28


Nationals
58-76
0-6
.424
Down
With a six-game losing streak and 14 losses in their last 19 games, the Nats play down to initial expectations. But hey, at least franchise futility symbol Robert Fick (.207/.281/.273 to go with a league-worst MLVr) finally homers, right? He's not long for this team, whereas Wily Mo Pea just might be. He's got four homers in 38 PA since being traded from Boston, where he hit just five in 172; his latest adds to his legend when he homers immediately after fouling a ball off his foot, then leaves the game in obvious pain.

29


Devil Rays
54-80
6-1
.410
Up
Delmon Young busts out of a 3-for-35 slump with a 12-hit week, including his first home run in over two months and nearly 250 PA. It's been a less-than-spectacular season for our 2006 Top Prospect; Young's modest .254 EqA is between his 10th and 25th PECOTA projection, and he's drawn just 22 unintentional walks in 557 PA. At least he's playing, which is more than can be said for Rocco Baldelli, whose hamstring woes may shut him down for the year after only 35 games.

30


White Sox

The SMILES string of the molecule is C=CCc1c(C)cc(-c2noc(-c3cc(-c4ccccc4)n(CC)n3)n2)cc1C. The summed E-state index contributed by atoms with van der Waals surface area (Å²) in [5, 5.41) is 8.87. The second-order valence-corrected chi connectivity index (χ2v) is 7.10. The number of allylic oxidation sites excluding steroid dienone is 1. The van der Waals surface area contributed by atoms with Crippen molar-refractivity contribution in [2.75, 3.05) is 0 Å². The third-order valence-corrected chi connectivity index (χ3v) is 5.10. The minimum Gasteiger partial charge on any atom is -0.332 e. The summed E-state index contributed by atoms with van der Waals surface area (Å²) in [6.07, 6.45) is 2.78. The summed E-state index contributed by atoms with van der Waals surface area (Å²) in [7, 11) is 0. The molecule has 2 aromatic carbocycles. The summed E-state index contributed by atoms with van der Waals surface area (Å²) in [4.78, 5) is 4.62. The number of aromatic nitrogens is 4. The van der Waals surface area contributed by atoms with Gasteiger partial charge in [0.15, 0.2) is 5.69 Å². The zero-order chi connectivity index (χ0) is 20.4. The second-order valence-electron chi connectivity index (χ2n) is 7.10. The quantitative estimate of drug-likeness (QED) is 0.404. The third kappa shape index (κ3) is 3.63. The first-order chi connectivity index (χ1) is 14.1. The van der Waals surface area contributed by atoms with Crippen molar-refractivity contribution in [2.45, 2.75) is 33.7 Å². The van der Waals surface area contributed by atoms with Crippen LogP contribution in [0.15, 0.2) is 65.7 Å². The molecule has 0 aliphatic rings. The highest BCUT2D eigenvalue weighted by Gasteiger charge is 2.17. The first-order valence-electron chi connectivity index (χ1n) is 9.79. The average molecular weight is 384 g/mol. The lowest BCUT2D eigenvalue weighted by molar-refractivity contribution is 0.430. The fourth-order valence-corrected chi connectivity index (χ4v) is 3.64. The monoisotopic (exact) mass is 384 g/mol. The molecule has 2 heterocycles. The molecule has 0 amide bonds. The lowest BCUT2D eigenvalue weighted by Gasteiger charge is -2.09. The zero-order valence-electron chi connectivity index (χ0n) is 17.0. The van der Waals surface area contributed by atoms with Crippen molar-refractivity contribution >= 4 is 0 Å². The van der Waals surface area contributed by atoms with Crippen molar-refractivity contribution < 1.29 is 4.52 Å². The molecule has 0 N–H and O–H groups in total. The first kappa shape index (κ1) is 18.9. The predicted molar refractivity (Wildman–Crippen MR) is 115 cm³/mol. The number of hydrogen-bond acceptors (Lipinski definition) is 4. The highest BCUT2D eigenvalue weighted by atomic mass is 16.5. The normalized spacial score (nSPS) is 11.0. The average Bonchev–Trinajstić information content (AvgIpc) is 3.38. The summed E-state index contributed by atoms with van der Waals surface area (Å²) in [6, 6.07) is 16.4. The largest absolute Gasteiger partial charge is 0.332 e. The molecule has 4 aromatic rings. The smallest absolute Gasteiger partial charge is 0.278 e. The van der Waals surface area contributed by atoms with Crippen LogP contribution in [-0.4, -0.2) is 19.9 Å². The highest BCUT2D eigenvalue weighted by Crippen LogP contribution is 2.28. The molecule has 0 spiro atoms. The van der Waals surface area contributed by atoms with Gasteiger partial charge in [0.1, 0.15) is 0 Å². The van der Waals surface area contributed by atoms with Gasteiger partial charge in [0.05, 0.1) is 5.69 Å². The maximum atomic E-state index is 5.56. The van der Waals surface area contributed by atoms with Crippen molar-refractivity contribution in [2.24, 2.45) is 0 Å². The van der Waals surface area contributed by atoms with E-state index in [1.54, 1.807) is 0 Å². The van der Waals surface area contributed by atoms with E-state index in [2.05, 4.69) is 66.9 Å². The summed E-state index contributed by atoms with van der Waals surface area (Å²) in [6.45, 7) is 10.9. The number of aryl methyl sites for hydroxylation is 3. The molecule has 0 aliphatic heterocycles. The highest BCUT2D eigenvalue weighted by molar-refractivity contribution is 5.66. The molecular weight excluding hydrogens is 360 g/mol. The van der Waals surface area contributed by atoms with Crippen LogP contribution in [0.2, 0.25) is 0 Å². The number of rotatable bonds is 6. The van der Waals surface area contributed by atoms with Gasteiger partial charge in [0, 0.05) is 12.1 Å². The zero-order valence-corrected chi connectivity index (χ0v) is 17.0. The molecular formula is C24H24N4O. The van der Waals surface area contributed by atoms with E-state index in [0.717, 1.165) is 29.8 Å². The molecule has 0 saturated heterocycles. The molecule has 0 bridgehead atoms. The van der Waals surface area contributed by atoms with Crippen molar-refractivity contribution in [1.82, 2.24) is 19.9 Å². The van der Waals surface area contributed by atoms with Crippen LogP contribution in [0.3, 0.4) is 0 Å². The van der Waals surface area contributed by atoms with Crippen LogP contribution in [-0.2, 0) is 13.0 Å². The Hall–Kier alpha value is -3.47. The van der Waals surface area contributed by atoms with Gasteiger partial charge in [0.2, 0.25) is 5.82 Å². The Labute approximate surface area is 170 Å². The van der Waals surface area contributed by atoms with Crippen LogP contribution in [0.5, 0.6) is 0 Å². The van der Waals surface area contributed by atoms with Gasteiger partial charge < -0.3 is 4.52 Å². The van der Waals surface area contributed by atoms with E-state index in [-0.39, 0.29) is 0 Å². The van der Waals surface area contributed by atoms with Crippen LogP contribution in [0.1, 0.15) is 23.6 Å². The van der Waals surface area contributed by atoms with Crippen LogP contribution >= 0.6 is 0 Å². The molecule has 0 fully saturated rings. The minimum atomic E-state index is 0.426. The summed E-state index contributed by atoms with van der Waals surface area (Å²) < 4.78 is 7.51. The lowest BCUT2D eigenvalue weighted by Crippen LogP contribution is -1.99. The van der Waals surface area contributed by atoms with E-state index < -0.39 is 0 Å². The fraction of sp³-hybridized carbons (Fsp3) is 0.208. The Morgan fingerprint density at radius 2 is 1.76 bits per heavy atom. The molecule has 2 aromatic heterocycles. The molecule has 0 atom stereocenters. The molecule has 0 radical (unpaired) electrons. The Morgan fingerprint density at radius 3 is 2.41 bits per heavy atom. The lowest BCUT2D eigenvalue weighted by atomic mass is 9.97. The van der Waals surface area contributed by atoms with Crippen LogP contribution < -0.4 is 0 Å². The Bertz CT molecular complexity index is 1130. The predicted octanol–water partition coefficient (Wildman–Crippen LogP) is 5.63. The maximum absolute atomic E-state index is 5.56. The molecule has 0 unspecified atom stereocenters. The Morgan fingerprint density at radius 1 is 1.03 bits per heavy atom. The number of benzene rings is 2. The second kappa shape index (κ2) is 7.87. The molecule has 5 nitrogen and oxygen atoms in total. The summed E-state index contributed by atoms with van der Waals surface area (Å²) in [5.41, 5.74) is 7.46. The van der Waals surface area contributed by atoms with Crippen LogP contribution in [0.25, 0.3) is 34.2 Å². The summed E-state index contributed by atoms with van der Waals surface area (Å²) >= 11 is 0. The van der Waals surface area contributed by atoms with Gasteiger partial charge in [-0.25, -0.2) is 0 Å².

57-77
1-7
.406
Down
Steamrollered by the Red Sox--four losses by a combined score of 46-7, yielding double digits in each--the White Sox flop onto the moldy couch and soiled blankets of the AL Central basement, to say nothing of the dank Hit List cellar. As you'd guess, the pitching is in less than mint condition; the staff has put up a 5.73 ERA since the All-Star break, with Jon Garland (6.91), John Danks (7.46) and Jose Contreras (8.12) all putting up unsightly ERAs. The latter at least stops the bleeding by gaining his first W as a starter in over two months, but no one has done more to put the team into this lowly situation.


The Prospectus Hit List rankings are derived from Won-Loss records and several measurements pertaining to run differentials, both actual and adjusted, from Baseball Prospectus Adjusted Standings through the close of play on every Sunday.

Jay Jaffe is an author of Baseball Prospectus. 
Click here to see Jay's other articles. You can contact Jay by clicking here